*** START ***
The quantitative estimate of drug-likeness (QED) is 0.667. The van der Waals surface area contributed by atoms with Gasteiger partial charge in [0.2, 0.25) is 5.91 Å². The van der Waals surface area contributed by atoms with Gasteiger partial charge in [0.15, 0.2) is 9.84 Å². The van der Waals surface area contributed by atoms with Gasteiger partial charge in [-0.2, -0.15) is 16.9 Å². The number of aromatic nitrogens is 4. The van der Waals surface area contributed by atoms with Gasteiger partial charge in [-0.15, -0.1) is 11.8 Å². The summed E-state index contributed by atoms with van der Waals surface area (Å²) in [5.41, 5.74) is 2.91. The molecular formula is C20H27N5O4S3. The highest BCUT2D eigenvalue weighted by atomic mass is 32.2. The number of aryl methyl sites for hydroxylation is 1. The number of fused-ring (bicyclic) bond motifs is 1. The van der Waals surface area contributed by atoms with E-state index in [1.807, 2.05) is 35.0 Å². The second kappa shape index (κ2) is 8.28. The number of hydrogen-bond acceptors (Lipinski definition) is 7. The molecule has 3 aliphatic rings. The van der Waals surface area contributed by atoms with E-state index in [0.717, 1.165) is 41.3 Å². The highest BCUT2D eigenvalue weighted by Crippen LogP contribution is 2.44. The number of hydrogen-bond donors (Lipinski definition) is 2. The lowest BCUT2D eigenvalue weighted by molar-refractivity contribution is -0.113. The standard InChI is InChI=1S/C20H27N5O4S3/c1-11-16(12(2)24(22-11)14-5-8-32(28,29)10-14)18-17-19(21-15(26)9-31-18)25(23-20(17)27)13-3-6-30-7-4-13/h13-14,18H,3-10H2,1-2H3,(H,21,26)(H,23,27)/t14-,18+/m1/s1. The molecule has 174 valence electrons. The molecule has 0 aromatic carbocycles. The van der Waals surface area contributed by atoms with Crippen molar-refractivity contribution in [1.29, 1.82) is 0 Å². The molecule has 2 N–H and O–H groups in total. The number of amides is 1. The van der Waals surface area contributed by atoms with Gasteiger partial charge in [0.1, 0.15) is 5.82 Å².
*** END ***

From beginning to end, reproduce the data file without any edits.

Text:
The quantitative estimate of drug-likeness (QED) is 0.667. The van der Waals surface area contributed by atoms with Gasteiger partial charge in [0.2, 0.25) is 5.91 Å². The van der Waals surface area contributed by atoms with Gasteiger partial charge in [0.15, 0.2) is 9.84 Å². The van der Waals surface area contributed by atoms with Gasteiger partial charge in [-0.2, -0.15) is 16.9 Å². The number of aromatic nitrogens is 4. The van der Waals surface area contributed by atoms with Gasteiger partial charge in [-0.15, -0.1) is 11.8 Å². The summed E-state index contributed by atoms with van der Waals surface area (Å²) in [5.41, 5.74) is 2.91. The molecular formula is C20H27N5O4S3. The highest BCUT2D eigenvalue weighted by atomic mass is 32.2. The number of aryl methyl sites for hydroxylation is 1. The number of fused-ring (bicyclic) bond motifs is 1. The van der Waals surface area contributed by atoms with E-state index in [1.807, 2.05) is 35.0 Å². The second kappa shape index (κ2) is 8.28. The number of hydrogen-bond acceptors (Lipinski definition) is 7. The molecule has 3 aliphatic rings. The van der Waals surface area contributed by atoms with E-state index in [0.717, 1.165) is 41.3 Å². The highest BCUT2D eigenvalue weighted by Crippen LogP contribution is 2.44. The number of hydrogen-bond donors (Lipinski definition) is 2. The lowest BCUT2D eigenvalue weighted by molar-refractivity contribution is -0.113. The standard InChI is InChI=1S/C20H27N5O4S3/c1-11-16(12(2)24(22-11)14-5-8-32(28,29)10-14)18-17-19(21-15(26)9-31-18)25(23-20(17)27)13-3-6-30-7-4-13/h13-14,18H,3-10H2,1-2H3,(H,21,26)(H,23,27)/t14-,18+/m1/s1. The molecule has 174 valence electrons. The molecule has 0 aromatic carbocycles. The van der Waals surface area contributed by atoms with Crippen molar-refractivity contribution in [1.29, 1.82) is 0 Å². The molecule has 2 N–H and O–H groups in total. The number of amides is 1. The van der Waals surface area contributed by atoms with Gasteiger partial charge in [0.1, 0.15) is 5.82 Å².